Black carbon deposits originating from factories, cooking and vehicles are compounding the effects of climate change to speed up the melting of the Himalayan glaciers. More aggressively curbing black carbon emissions can slow glacier melt and improve the security of water resources in the region, according to a new World Bank report.
Current policies in place to reduce black carbon emissions – through enhancing fuel-efficiency standards, phasing out diesel vehicles and promoting electric cars – while laudable, will still reduce black carbon deposits by only 23 percent, not enough to prevent an acceleration of water releases from glacier melt in the region, according to Glaciers of the Himalayas: Climate Change, Black Carbon and Regional Resilience. However, new economically and technically feasible policies are within reach to contain glacier melt at current levels.
At this online seminar, Muthukumara Mani, lead economist in the World Bank’s South Asia region and a lead author of the report, introduced the main findings of the report.
8am-9am, Friday, July 9, 2021 (Japan Standard Time)
Lead Economist, Office of the Chief Economist for South Asia Region, World Bank
Muthukumara Mani is a Lead Economist in the South Asia Chief Economist’s Office with over twenty years of experience leading environmental projects, policy dialogue, analytical work and capacity building activities. He has operational experience in both the World Bank and IMF leading green growth and climate change policy dialogue, including from field office locations. He has delivered a number of high impact and policy relevant knowledge products in sustainable development area.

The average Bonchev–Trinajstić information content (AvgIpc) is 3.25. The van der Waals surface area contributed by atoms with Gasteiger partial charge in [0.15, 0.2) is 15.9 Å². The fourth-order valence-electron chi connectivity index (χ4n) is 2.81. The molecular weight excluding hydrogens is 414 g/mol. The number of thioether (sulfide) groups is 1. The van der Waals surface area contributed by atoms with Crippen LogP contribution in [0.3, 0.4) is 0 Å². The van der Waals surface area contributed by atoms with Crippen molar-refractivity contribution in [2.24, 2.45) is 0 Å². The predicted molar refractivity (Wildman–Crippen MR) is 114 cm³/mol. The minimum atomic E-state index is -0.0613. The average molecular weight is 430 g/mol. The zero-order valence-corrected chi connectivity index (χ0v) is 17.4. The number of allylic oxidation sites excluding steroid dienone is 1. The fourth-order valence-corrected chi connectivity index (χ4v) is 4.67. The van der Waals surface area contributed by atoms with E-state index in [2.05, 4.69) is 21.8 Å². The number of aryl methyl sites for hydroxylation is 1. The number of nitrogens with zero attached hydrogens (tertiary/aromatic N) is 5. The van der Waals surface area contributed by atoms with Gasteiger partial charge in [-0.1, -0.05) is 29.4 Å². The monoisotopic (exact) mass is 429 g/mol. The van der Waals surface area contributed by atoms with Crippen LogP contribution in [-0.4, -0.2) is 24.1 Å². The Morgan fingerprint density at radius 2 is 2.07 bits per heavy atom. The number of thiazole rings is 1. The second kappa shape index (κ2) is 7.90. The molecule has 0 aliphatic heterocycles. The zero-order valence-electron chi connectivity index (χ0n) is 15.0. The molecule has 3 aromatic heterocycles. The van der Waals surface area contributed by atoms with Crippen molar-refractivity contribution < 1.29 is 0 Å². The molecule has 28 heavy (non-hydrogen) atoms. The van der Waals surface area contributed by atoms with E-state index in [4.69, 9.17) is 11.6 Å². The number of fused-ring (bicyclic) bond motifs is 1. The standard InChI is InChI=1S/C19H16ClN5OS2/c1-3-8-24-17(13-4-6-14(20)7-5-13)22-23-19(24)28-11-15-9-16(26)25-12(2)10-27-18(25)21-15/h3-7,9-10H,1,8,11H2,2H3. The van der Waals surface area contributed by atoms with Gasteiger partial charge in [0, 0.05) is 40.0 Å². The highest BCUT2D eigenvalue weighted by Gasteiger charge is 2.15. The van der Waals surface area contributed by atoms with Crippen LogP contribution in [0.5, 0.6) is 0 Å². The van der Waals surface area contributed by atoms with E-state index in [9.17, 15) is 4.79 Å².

He primarily works on climate change mitigation and adaptation issues, water and environmental issues in the region. Prior to joining the South Asia region, he led the World Bank's work on assessing environmental implications of development policy lending reforms in the Environment Department of the World Bank. Prior to joining this position, Dr. Mani was an economist in the Fiscal Affairs Department of the International Monetary Fund, where he was responsible for analyzing environmental implications of macroeconomic policies and programs, and in integrating environmental considerations broadly in the IMF country programs. Dr. Mani has numerous books, journal publications and policy papers. a doctorate and master’s in economics from the University of Maryland, College Park.
Glaciers of Himalayas (PDF)
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